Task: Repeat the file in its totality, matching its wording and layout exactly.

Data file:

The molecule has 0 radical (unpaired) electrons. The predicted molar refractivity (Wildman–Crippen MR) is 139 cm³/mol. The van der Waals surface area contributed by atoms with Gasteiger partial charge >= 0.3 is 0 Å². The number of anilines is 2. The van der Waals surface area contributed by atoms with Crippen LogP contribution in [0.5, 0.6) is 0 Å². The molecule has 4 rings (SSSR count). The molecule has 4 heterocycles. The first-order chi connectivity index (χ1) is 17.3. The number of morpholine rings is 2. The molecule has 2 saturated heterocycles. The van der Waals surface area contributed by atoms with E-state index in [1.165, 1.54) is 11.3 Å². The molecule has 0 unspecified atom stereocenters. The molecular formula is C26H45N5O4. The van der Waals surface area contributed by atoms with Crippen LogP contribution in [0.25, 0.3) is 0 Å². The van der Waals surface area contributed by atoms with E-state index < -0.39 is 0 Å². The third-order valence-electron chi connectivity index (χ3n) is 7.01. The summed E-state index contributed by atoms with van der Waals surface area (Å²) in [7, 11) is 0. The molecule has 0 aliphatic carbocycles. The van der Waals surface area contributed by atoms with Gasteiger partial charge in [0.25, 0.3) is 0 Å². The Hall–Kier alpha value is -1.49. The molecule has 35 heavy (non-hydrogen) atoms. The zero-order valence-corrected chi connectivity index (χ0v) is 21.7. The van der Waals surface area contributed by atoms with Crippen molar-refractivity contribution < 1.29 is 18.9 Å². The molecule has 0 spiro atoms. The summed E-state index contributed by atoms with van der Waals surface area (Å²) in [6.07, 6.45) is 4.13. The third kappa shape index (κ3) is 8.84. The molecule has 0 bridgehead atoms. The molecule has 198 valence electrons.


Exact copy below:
The molecule has 0 radical (unpaired) electrons. The predicted molar refractivity (Wildman–Crippen MR) is 139 cm³/mol. The van der Waals surface area contributed by atoms with Gasteiger partial charge >= 0.3 is 0 Å². The number of anilines is 2. The van der Waals surface area contributed by atoms with Crippen LogP contribution in [0.5, 0.6) is 0 Å². The molecule has 4 rings (SSSR count). The molecule has 4 heterocycles. The first-order chi connectivity index (χ1) is 17.3. The number of morpholine rings is 2. The molecule has 2 saturated heterocycles. The van der Waals surface area contributed by atoms with E-state index in [1.165, 1.54) is 11.3 Å². The molecule has 0 unspecified atom stereocenters. The molecular formula is C26H45N5O4. The van der Waals surface area contributed by atoms with Crippen LogP contribution in [0.25, 0.3) is 0 Å². The van der Waals surface area contributed by atoms with E-state index < -0.39 is 0 Å². The third-order valence-electron chi connectivity index (χ3n) is 7.01. The summed E-state index contributed by atoms with van der Waals surface area (Å²) in [7, 11) is 0. The molecule has 0 aliphatic carbocycles. The van der Waals surface area contributed by atoms with Gasteiger partial charge in [0.25, 0.3) is 0 Å². The Hall–Kier alpha value is -1.49. The molecule has 35 heavy (non-hydrogen) atoms. The zero-order valence-corrected chi connectivity index (χ0v) is 21.7. The van der Waals surface area contributed by atoms with Crippen molar-refractivity contribution < 1.29 is 18.9 Å². The molecule has 0 spiro atoms. The summed E-state index contributed by atoms with van der Waals surface area (Å²) in [6.07, 6.45) is 4.13. The third kappa shape index (κ3) is 8.84. The molecule has 0 bridgehead atoms. The molecule has 198 valence electrons.